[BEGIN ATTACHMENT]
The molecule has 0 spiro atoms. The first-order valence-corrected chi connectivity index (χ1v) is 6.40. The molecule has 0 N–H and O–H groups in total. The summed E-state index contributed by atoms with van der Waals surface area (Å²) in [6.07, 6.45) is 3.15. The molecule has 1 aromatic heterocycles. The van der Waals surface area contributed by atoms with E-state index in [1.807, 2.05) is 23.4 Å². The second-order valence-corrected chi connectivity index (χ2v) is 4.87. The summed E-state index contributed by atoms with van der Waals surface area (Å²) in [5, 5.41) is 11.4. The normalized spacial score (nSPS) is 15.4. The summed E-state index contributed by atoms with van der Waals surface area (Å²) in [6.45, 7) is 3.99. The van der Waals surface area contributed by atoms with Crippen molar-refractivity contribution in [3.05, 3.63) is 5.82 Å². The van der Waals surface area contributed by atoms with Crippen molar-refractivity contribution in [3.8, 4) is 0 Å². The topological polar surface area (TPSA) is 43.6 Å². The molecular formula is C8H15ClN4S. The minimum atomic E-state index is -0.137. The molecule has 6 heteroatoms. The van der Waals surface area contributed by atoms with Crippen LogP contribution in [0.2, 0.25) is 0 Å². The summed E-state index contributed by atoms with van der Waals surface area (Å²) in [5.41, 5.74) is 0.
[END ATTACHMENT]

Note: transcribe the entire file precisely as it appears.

The molecule has 0 spiro atoms. The first-order valence-corrected chi connectivity index (χ1v) is 6.40. The molecule has 0 N–H and O–H groups in total. The summed E-state index contributed by atoms with van der Waals surface area (Å²) in [6.07, 6.45) is 3.15. The molecule has 1 aromatic heterocycles. The van der Waals surface area contributed by atoms with E-state index in [1.807, 2.05) is 23.4 Å². The second-order valence-corrected chi connectivity index (χ2v) is 4.87. The summed E-state index contributed by atoms with van der Waals surface area (Å²) in [5, 5.41) is 11.4. The normalized spacial score (nSPS) is 15.4. The summed E-state index contributed by atoms with van der Waals surface area (Å²) in [6.45, 7) is 3.99. The van der Waals surface area contributed by atoms with Crippen molar-refractivity contribution in [3.05, 3.63) is 5.82 Å². The van der Waals surface area contributed by atoms with Crippen molar-refractivity contribution in [3.8, 4) is 0 Å². The topological polar surface area (TPSA) is 43.6 Å². The molecular formula is C8H15ClN4S. The minimum atomic E-state index is -0.137. The molecule has 6 heteroatoms. The van der Waals surface area contributed by atoms with Crippen LogP contribution in [0.2, 0.25) is 0 Å². The summed E-state index contributed by atoms with van der Waals surface area (Å²) in [5.41, 5.74) is 0.